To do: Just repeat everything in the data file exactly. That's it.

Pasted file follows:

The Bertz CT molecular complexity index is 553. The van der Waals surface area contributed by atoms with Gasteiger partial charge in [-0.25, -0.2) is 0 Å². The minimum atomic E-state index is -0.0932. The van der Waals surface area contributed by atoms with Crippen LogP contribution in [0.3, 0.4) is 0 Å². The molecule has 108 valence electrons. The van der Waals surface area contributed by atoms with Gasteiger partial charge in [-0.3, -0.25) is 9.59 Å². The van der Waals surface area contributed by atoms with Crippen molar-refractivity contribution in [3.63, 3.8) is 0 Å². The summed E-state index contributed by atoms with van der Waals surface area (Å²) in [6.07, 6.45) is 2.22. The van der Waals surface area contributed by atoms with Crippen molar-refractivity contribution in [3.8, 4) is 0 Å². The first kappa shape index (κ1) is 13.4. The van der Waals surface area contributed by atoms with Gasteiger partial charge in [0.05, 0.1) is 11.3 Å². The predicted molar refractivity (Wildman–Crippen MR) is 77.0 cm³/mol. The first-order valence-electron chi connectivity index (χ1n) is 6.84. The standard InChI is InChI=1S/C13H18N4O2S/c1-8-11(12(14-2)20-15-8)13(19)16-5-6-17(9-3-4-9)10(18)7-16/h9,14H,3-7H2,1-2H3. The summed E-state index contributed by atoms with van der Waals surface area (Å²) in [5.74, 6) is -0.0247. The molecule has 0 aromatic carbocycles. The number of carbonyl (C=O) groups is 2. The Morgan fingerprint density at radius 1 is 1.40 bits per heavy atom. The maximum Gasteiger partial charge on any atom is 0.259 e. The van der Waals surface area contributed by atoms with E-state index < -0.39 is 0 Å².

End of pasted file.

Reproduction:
The Bertz CT molecular complexity index is 553. The van der Waals surface area contributed by atoms with Gasteiger partial charge in [-0.25, -0.2) is 0 Å². The minimum atomic E-state index is -0.0932. The van der Waals surface area contributed by atoms with Crippen LogP contribution in [0.3, 0.4) is 0 Å². The molecule has 108 valence electrons. The van der Waals surface area contributed by atoms with Gasteiger partial charge in [-0.3, -0.25) is 9.59 Å². The van der Waals surface area contributed by atoms with Crippen molar-refractivity contribution in [3.63, 3.8) is 0 Å². The summed E-state index contributed by atoms with van der Waals surface area (Å²) in [6.07, 6.45) is 2.22. The van der Waals surface area contributed by atoms with Crippen molar-refractivity contribution in [3.8, 4) is 0 Å². The first kappa shape index (κ1) is 13.4. The van der Waals surface area contributed by atoms with Gasteiger partial charge in [0.05, 0.1) is 11.3 Å². The predicted molar refractivity (Wildman–Crippen MR) is 77.0 cm³/mol. The first-order valence-electron chi connectivity index (χ1n) is 6.84. The standard InChI is InChI=1S/C13H18N4O2S/c1-8-11(12(14-2)20-15-8)13(19)16-5-6-17(9-3-4-9)10(18)7-16/h9,14H,3-7H2,1-2H3. The summed E-state index contributed by atoms with van der Waals surface area (Å²) in [5.74, 6) is -0.0247. The molecule has 0 aromatic carbocycles. The number of carbonyl (C=O) groups is 2. The Morgan fingerprint density at radius 1 is 1.40 bits per heavy atom. The maximum Gasteiger partial charge on any atom is 0.259 e. The van der Waals surface area contributed by atoms with E-state index < -0.39 is 0 Å².